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Editorial - August/September 2015 - part 1 of 1

by Mike McNamee Published 01/08/2015

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Welcome to this Nature and Wildlife special. Issues tend to expand organically and build as the content piles in, sometimes planned, sometimes by good fortune. This issue started with the cover, which is unusual as the cover is often one of the last things to be decided upon. Trev Wilson's Nature Photographer of the Year image was always slated for a cover it was just a case of gathering the supporting cast. By a crazy coincidence Trev lives within walking distance of Editor Towers but we had never met until I started the research and telephone interviews - we ended up having coffee in New Brighton and getting the job done there! We provide a full run-down on Trev's work and style in the issue, to go with his kingfisher on the cover.


Both nature and landscape are extensively outdoor pursuits and so we spend time this issue on keeping dry and warm. This stuff crosses both genres but it is the big lenses of nature where thing diverge, carrying big lenses and tripods to match is quite different to a 24mm landscape rig! On the camera front we have two reports on medium-format digital cameras by Charlie Waite and John Denton. These cameras are the polar opposites of the 4/3M chips employed by both Damian McGillicuddy and Tracy Willis, who are also featured. Together with our nature features by Jon Ashton and Leslie Wood (who use full-frame 35mm) they show the breadth of approach that provides much of the fascination of our profession - all shapes and sizes are catered for! Together the approaches confirm what we all know deep down, the camera is simply the tool for getting the idea onto the page/print. Despite this, the one thing that holds true is that nothing beats big pixels however arranged. You can use small cameras by all means and they may also be the only kit you can bring to bear on some jobs; you just need to be alert of the need for good craftsmanship because you leeway for error is so much smaller.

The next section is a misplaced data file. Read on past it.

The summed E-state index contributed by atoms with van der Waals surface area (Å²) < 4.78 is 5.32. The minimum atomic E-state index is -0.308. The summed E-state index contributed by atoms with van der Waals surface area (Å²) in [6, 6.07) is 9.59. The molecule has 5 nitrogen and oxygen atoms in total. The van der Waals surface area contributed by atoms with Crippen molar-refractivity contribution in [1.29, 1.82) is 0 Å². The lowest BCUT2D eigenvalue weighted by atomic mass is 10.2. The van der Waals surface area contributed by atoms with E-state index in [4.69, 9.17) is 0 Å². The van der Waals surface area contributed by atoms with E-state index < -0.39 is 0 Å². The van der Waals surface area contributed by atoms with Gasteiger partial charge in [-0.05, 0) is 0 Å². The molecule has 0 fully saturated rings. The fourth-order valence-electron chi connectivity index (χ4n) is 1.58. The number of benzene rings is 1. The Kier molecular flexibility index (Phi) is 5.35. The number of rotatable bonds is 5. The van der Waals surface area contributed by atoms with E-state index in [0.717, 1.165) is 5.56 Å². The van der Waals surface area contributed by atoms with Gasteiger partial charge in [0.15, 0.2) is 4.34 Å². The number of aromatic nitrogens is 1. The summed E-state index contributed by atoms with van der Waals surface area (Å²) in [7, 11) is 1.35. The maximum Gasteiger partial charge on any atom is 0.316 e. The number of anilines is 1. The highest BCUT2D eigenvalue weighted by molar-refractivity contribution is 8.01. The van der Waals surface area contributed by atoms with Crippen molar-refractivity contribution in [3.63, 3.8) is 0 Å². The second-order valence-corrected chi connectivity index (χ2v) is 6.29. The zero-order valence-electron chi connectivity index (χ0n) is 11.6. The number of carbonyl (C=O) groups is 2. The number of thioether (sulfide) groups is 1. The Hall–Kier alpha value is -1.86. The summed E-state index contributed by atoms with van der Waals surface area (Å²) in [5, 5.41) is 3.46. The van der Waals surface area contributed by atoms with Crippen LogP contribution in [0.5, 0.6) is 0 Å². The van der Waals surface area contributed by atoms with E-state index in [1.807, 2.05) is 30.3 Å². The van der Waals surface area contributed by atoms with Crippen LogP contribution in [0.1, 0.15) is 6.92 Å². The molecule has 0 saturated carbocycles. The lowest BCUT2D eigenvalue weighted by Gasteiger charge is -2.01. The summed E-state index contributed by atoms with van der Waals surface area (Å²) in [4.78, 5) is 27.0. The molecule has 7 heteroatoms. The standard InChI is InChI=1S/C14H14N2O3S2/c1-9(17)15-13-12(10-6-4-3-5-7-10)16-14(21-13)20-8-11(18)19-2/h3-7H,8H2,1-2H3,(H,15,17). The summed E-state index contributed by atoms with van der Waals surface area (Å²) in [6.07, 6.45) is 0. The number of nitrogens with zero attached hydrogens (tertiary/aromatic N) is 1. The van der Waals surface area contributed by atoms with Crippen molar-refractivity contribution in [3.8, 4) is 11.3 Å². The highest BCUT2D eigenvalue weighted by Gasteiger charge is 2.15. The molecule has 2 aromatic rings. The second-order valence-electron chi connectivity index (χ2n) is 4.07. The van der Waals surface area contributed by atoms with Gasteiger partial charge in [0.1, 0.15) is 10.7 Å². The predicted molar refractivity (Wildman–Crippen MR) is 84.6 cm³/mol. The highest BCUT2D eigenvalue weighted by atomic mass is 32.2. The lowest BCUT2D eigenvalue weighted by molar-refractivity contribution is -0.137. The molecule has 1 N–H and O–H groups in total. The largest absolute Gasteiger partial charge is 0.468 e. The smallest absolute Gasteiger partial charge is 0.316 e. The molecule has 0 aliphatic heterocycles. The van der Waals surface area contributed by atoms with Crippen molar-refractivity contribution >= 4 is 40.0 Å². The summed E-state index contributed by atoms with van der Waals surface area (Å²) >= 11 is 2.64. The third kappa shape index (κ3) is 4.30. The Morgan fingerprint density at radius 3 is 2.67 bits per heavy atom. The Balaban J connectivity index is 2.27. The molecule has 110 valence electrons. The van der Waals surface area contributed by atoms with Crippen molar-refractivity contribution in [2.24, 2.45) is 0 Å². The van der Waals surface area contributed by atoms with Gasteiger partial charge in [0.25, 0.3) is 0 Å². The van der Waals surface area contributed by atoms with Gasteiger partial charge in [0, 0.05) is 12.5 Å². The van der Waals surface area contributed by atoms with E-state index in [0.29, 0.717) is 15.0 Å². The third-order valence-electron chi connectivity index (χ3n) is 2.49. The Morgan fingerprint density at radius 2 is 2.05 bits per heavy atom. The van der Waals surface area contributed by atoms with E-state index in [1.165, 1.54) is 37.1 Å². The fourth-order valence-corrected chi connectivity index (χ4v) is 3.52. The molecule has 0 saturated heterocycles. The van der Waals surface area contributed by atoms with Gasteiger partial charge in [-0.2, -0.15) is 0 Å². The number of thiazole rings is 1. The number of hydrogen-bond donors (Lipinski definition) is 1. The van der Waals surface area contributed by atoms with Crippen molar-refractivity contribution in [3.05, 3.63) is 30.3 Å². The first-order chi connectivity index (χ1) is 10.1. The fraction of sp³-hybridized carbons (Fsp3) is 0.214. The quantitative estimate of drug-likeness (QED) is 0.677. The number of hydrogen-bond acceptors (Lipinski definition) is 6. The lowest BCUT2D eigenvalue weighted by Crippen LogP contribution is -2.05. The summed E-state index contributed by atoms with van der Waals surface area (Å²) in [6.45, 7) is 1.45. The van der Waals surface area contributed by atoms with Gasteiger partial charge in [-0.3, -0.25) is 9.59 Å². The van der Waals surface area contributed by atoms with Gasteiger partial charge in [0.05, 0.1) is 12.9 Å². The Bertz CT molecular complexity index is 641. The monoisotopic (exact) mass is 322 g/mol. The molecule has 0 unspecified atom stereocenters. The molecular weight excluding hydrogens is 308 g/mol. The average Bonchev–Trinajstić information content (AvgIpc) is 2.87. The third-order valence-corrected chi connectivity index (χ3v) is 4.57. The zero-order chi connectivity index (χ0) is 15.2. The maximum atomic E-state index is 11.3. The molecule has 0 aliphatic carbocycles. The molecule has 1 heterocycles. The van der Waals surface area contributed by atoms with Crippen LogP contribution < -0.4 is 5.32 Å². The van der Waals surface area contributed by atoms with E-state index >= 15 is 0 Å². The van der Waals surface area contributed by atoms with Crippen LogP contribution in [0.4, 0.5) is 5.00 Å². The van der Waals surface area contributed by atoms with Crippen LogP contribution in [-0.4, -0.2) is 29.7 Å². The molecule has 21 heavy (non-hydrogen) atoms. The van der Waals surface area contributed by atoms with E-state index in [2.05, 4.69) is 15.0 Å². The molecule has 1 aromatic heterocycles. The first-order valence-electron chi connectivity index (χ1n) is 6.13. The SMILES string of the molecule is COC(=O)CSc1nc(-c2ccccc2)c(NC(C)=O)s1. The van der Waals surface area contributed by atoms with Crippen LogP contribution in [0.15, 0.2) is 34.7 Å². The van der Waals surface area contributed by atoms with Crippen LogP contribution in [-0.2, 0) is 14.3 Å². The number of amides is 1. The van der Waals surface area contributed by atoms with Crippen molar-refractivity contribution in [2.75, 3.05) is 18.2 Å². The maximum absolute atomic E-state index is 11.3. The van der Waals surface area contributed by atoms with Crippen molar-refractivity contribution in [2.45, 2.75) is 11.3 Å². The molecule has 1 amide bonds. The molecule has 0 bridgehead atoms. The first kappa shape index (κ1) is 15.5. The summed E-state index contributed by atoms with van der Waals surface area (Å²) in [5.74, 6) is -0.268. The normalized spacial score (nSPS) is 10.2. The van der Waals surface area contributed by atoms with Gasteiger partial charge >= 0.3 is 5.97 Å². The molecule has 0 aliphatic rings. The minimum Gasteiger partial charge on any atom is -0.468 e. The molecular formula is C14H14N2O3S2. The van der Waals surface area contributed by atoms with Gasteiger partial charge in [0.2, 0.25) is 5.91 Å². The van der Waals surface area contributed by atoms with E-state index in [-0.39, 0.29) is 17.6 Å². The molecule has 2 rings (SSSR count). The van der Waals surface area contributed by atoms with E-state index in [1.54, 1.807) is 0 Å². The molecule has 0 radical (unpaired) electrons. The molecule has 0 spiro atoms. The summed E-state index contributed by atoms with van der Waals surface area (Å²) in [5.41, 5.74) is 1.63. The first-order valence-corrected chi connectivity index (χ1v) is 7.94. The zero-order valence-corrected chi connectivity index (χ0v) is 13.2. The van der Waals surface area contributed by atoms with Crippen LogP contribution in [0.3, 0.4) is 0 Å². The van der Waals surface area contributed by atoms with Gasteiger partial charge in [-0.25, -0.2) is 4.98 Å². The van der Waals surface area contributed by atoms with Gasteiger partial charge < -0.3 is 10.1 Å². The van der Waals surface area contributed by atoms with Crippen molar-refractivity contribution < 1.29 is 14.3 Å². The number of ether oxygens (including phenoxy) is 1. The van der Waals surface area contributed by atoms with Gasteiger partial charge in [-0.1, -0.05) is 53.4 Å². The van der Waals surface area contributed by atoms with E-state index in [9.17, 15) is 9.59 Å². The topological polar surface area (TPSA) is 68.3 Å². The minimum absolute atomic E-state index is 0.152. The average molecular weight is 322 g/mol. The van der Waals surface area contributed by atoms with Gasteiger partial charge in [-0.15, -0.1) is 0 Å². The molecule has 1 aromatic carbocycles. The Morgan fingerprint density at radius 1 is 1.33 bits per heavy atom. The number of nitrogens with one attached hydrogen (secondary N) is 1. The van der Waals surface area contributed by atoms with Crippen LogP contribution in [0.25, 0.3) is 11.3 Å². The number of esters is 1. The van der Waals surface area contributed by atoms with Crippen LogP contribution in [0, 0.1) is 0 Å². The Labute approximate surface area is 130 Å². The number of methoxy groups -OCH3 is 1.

In the next issue we are planning on majoring on creative imaging with all its twists, turns and interpretations.


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1st Published 01/08/2015
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